US Condemns Lawsuits from Judiciary Against Media
US envoy to the OSCE for Freedom of the Media, Dunja Mijatović, has spoken out against how top officials in the Slovak judiciary are suing media in the country in various unjustified cases, something that suppresses media freedom and endangers democratic values. Here is the full statement addressed to the Permanent Council of the OSCE in Vienna.
United States Mission to the OSCE
Statement on Media Defamation Suits and Judicial Integrity in the Slovak Republic
As delivered by Deputy Political Counselor Jennifer Bosworth
to the Permanent Council, Vienna
June 13, 2013
The United States is concerned that members of the Slovak judiciary are seeking high damage awards in lawsuits against the media. As Representative on Freedom of the Media Dunja Mijatović noted, “public officials need to endure a higher threshold of criticism, including by members of the media.” We are pleased that Slovakia’s Minister of Foreign and European Affairs Miroslav Lajčák, in his May 27 reply to Ms. Mijatović, noted many of her points, and offered to accept her assistance with media freedom issues. Minister Lajčák noted the importance of “the protection of personal integrity” – and it is important that all have the opportunity to defend their reputation publicly, which is why all governments should protect the free marketplace of ideas. For that reason, we welcome the Minister’s acknowledgement that “public officials need to endure a higher threshold of criticism by the public.”
My government understands that several current and former members of the Slovak judiciary are seeking damages totaling €940,000 from a daily newspaper in the Slovak Republic. We are also following a suit brought by a judge against another daily newspaper, seeking €150,000 in damages for an investigative article about the judge, which he claims infringed upon his privacy. Additionally, apart from the damage awards sought, libel-related damages have already been awarded. For example, a sitting Supreme Court President received €95,000 in compensation from a daily paper that ran a series of articles and cartoons criticizing his management of the Supreme Court. Also, a judge was awarded €30,000 from a private radio station for a report about a criminal investigation involving that judge. These and other such cases, both past and present, could, as Representative Mijatović warned, result in self-censorship of journalists and publishers, and negatively affect media’s role in holding governments to account.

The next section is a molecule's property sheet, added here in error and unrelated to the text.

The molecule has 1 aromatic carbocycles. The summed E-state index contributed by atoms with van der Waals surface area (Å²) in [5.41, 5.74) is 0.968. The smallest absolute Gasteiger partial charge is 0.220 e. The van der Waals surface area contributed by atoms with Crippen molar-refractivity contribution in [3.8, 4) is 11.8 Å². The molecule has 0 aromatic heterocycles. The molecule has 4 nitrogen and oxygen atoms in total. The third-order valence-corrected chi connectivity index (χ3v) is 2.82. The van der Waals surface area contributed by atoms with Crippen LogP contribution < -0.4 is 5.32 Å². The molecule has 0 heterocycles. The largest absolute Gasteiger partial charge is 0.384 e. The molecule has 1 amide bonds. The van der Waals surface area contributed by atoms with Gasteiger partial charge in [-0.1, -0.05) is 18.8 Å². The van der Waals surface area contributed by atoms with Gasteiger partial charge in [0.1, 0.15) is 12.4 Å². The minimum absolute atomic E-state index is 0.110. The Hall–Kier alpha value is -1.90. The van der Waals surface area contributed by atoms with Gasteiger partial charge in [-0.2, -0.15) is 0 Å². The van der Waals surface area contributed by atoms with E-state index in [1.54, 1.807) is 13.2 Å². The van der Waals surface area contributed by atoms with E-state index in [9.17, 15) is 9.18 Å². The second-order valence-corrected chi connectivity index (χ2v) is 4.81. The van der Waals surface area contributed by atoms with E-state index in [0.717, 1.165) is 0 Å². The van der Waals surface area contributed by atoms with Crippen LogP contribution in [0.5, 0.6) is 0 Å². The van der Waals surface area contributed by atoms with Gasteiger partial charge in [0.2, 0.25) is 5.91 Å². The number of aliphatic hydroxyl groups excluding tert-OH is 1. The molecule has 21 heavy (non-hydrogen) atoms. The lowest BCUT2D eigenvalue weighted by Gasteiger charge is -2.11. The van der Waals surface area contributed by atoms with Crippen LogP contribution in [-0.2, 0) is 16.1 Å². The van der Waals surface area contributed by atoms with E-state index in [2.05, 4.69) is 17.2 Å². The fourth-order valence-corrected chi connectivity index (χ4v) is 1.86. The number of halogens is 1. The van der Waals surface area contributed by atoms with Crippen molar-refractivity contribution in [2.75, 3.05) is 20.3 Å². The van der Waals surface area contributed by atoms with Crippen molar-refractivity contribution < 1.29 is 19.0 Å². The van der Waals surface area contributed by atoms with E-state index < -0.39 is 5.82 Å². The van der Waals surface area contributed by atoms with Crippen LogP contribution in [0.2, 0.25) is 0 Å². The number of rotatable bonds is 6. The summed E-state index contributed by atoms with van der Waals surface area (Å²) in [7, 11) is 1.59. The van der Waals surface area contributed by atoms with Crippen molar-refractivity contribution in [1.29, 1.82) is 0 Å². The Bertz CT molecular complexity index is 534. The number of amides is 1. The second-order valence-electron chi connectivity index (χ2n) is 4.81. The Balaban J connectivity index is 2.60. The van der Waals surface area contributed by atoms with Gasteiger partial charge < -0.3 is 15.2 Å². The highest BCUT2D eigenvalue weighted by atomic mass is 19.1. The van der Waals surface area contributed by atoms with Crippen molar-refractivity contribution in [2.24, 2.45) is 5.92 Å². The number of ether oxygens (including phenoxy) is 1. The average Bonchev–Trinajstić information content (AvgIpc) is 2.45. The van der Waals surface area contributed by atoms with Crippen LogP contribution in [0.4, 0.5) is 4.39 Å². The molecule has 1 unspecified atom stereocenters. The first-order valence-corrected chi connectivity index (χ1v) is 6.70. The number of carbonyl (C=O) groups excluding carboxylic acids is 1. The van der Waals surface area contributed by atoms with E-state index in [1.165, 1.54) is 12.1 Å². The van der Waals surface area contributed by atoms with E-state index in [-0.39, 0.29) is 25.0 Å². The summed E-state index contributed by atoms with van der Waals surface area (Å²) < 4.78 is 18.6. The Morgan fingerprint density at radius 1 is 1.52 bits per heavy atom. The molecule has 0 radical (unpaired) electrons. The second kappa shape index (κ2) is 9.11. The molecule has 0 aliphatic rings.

Madam Chairperson, my government finds this matter concerning because such cases show a lack of proper regard for the importance of the fundamental freedom of expression among the very people who have the responsibility to defend it. This erodes public trust in the Slovak judiciary. Various indices have identified low public trust and perceptions of infringements on judicial independence as detrimental to rule of law in the Slovak Republic. As a country that embraces the principles of democracy and human rights, the Slovak Republic should take action to address these concerns. As the Slovak Republic explores ways to improve this situation, my government will continue to stand ready to assist.
Source: US Embassy